Suffering From Diabetes During The Coronavirus Outbreak

The next read is an excerpt from “The Doctor’s Book of Survival Home Remedies”, Chapter: Diabetes, pages 129-130:

The COVID-19 is terrifying for any healthy person, but what about those who are considered “high risk?”

The Centers for Disease Control and Prevention and the World Health Organization say COVID-19 can be particularly dangerous and even fatal to older adults and people with chronic illnesses like heart disease, lung disease, and diabetes.

It is important to understand that diabetes can influence the evolution of SARS-CoV-2 infection and the measures that should be taken among diabetics to protect against infection and its severe evolution.

COVID-19 is not the only communicable respiratory disease that manifests itself in a severe form in diabetics: both influenza, pneumonia with other germs, and SARS and MERS, coronaviruses that have caused epidemics in the past, can develop fulminant in an affected organism. diabetes. This is why the annual vaccination of patients with diabetes, considered a high-risk group, against influenza and pneumococcus, is indicated.

The mechanism by which diabetes complicates the evolution of COVID-19 is not known exactly. Studies on other infections that overlap with diabetes describe hyperglycemia as a promoter of immunosuppression. In addition, diabetes is associated with cardiovascular and kidney disease and older age, and all of these factors contribute to the severe evolution of infections. The interaction between diabetes and the virus is complex, and it is not clear whether hyperglycemia contributes to SARS-CoV-2 virulence, or whether it alters carbohydrate metabolism. In addition, the metabolic imbalances caused by diabetes are multiple and lead to a pro-inflammatory and pro-oxidative status in the body, which decreases resistance to the virus.

Understanding Diabetes

It’s a pretty good bet that you know someone – maybe yourself – who has diabetes. Diabetes affects how the body processes glucose, a substance often referred to as blood sugar. In short, this disease causes excess sugar in the blood.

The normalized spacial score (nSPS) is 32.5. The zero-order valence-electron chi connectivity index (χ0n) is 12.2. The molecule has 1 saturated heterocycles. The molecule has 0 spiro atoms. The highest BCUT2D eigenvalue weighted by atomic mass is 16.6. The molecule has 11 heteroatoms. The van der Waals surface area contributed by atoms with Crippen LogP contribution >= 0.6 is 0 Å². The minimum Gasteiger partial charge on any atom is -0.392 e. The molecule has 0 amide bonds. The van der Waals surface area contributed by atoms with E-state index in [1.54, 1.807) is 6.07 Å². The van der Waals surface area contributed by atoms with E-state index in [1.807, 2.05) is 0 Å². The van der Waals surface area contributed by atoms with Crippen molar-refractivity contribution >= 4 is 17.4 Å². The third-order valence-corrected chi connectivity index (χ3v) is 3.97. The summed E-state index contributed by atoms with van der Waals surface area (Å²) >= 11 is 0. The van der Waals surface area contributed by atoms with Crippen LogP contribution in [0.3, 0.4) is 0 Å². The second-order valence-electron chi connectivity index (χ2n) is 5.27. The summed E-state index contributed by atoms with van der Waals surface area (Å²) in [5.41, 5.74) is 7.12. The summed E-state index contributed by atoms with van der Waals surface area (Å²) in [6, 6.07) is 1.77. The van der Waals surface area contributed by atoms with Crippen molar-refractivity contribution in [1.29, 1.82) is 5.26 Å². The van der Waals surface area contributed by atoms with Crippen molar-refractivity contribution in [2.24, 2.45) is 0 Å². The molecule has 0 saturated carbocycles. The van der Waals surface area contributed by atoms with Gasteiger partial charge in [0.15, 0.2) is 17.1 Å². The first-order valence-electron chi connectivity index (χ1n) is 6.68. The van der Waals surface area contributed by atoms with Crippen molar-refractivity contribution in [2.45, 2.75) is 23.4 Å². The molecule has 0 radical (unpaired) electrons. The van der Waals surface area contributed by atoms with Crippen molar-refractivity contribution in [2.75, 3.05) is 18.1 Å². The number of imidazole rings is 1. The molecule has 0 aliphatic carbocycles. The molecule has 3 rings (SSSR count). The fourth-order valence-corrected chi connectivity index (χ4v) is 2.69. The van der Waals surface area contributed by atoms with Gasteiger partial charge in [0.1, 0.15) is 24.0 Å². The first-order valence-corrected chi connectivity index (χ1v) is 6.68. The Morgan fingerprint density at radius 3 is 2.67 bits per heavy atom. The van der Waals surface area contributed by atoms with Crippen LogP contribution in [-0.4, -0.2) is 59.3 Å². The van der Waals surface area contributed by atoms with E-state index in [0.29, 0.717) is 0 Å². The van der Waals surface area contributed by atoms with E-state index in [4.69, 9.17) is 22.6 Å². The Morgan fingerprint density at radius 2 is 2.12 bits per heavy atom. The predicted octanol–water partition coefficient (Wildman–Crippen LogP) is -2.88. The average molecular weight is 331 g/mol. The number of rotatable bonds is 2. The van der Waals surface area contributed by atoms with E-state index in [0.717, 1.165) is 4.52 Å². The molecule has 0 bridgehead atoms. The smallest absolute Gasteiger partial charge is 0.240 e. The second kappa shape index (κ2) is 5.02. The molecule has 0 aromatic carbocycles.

Diabetes has been around for eons. It was first recognized by a guy named Hippocrates on the island of Kos in Greece. Hippocrates was a physician who became known as the Father of Western Medicine. More importantly, though, Hippocrates gets credit for being the first doctor who believed that illnesses – including diabetes – occurred because of environmental and lifestyle conditions, not thrust upon people by angry gods or caused by superstitions.

The story goes like this. Hippocrates noticed that the urine of certain people attracted bees (remember that Hippocrates lived from about 469 BC to 370 BC – peeing outdoors was not unusual). Intrigued, he tasted the urine and found out that it was, indeed, very sweet.

Hippocrates observed these folks and noticed they were unusually hungry and thirsty and made the connection between those characteristics and the sweet pee. Literally, they were so full of sugar that they were peeing it out.

Fast forward 2,500 years or so, and diabetes is still with us – in a big way. In the last 40 years, the rate of diabetes among adults has increased from 4.7 percent to 8.5 percent. While that’s a worldwide figure, it’s particularly prevalent in Western societies. This is largely due to the overprocessed state of the foods we eat, and especially the high content of simple carbohydrates. They quickly break down and convert to sugar in our diets.

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Three Main Types of Diabetes

If you have Type 1 diabetes[1], your body does not produce insulin, a hormone made in the pancreas. Insulin helps your body move glucose from the bloodstream into your cells, muscles or liver. There it gets converted into energy or stored for later use.

That happens when an autoimmune disease causes your own body to attack its pancreas, making the pancreas incapable of producing insulin. Type 1 diabetes used to be called juvenile diabetes because it occurs in people of all ages. But in fact, it isn’t a childhood disease. More adults than children have Type 1 diabetes – and they all rely on insulin shots to survive.

If you have Type 2 diabetes[2], which is far more common than Type 1, your body does make insulin. But it has trouble processing it because your body either doesn’t make enough insulin to move the glucose into the cells. Or your cells become resistant to the effects of insulin, preventing glucose from entering them.